You can find your very own Hot Stamper pressings by using the techniques we lay out in The Four Pillars of Success.

Record shootouts are the fastest and easiest way to hone your listening skills, a subject we discuss often on the site and directly address in this commentary from way back in 2005.

George Harrison – All Things Must Pass

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  • To say that this one has been a long time coming would be an understatement! FINALLY, an incredible sounding copy of All Things Must Pass
  • Superb Double to Triple Plus (A++ to A+++) sound on the fifth side and Double Plus (A++) sound on the remaining five sides — wonderfully big, full and Tubey Magical yet still clean and clear with tons of space and a lovely bottom end
  • “Without a doubt, Harrison’s first solo recording, originally issued as a triple album, is his best.” – All Music

Tubey Magic Is Key

This original British pressing has the kind of Tubey Magical Midrange that modern records cannot even BEGIN to reproduce. Folks, that sound is gone and it sure isn’t showing signs of coming back. If you love hearing INTO a recording, actually being able to “see” the performers, and feeling as if you are sitting in the studio with the band, this is the record for you. It’s what vintage all analog recordings are known for — this sound. (more…)

The Five Men and Women Who Recorded My Favorite Fleetwood Mac Album

Mystery to Me

 

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The album is Mystery to Me, and it contains  my favorite Fleetwood Mac song of all time, “Why”, written by the lovely Christine McVie. Considering how many great songs this band has recorded over the last thirty plus years, that’s really saying something. (“Need Your Love So Bad” off Pious Bird is right up there with it. “Beautiful Child’ from Tusk would be in the Top Five, as would “Oh Well Parts 1 and 2” from Then Play On.)

Bob Weston, I learned recently, did the arrangement. He plays the lap guitar you see pictured below. His guitar work throughout the album, along with the wonderfully complex arrangements he provided for both Why and other songs on the album, make this music a powerful and engaging listening experience forty years on.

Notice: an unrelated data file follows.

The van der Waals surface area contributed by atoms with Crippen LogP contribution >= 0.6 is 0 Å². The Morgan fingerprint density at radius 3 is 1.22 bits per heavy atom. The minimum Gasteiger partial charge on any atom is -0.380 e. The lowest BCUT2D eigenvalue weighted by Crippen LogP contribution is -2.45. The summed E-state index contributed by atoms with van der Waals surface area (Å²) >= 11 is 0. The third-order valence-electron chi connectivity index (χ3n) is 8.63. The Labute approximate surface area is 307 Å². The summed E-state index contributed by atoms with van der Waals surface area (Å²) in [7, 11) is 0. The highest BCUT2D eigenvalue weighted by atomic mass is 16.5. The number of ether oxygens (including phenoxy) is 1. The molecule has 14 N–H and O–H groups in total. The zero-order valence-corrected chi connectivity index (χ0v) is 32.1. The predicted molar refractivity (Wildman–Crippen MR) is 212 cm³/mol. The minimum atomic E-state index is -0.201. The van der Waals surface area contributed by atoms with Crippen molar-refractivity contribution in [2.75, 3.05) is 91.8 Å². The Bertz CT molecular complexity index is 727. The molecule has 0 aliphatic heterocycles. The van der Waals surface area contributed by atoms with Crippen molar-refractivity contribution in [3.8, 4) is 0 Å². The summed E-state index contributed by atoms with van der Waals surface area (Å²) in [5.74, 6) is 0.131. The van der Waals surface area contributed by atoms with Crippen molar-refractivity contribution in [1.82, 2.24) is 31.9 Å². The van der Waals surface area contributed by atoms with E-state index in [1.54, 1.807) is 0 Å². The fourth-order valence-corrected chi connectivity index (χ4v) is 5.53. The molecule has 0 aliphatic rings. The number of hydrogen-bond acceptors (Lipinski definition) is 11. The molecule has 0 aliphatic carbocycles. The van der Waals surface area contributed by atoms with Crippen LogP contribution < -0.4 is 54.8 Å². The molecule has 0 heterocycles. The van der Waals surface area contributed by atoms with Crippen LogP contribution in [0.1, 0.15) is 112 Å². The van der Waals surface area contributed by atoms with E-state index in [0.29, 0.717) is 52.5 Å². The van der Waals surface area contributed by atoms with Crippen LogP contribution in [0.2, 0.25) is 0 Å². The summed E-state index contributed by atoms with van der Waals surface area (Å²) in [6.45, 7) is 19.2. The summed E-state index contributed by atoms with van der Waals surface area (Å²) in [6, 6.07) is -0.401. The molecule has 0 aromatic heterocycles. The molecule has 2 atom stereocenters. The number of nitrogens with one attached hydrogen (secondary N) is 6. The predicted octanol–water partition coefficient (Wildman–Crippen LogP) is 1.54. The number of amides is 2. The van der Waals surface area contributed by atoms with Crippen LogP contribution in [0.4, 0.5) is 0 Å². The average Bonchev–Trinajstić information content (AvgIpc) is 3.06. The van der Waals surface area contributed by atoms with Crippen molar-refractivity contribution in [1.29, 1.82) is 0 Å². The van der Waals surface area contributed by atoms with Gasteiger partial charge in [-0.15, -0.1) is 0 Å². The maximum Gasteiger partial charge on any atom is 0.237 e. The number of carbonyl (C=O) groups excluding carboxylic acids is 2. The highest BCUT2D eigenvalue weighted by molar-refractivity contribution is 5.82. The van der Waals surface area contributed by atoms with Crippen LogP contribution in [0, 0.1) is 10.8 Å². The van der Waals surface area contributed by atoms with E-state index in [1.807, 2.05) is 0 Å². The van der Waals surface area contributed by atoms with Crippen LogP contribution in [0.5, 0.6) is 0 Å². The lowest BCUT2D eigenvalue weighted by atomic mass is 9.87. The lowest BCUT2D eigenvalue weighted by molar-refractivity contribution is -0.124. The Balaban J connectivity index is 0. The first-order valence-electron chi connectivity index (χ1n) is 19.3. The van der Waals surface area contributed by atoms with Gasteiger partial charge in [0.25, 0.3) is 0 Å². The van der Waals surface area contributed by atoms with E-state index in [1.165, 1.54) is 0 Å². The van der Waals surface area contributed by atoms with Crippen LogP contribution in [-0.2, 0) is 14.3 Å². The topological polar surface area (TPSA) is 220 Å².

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The fold-open cover looks like this. You figure out what they were going for because I sure can’t.

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From Bob Weston’s Bio (not sure where I found it)

The band recorded another album, the inspiring “Mystery To Me”. It contained such Mac classics as “Hypnotized”, “Emerald Eyes”, and the song “Why” which was a Bob Weston arrangement (a fact sadly left off the album’s liner notes). It is also interesting to note that Bob Welch’s song, “Good Things (Come To Those Who Wait)” was dropped at the last minute (but not before thousands of record sleeves and lyric inserts had been printed) in favor of a song suggested by Weston, the Yardbird’s “For Your Love”, which was also released as a single.

Eager to support the promise of “Mystery To Me”, the band scheduled a tour of the States. The tour had already begun, when Mick Fleetwood noticed something was awry. Bob Weston, always the ladies’ man, was spending a whole lot of time with Mick’s wife, Jenny. Not surprisingly, it became increasingly difficult, as the tour progressed, for the two musicians to appear on stage together. And Jenny did nothing to dispel his worst suspicions. Mick toughed it out as long as he could, but by the end of October it was clear someone had to go. Road Manager John Courage did the deed: Bob Weston was fired on October 26, 1973. And so ended one of the most magical lineups the band ever produced.

Elton John – Captain Fantastic & the Brown Dirt Cowboy

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  • You’ll find superb Double Plus (A++) sound on both sides of this relatively quiet UK pressing 
  • Includes two of our favorites: (Gotta Get A) Meal Ticket and the massive hit Someone Saved My Life Tonight
  • 5 stars: “Elton John and Bernie Taupin recalled their rise to power in Captain Fantastic and the Brown Dirt Cowboy, their first explicitly conceptual effort since Tumbleweed Connection. It’s no coincidence that it’s their best album since then, showcasing each at the peak of his power, as John crafts supple, elastic, versatile pop and Taupin’s inscrutable wordplay is evocative, even moving.”

It isn’t easy to find clean early British copies of Captain Fantastic & the Brown Dirt Cowboy these days, let alone ones that actually sound very good, but this copy proves that it can be done. It’s killer on both sides. (more…)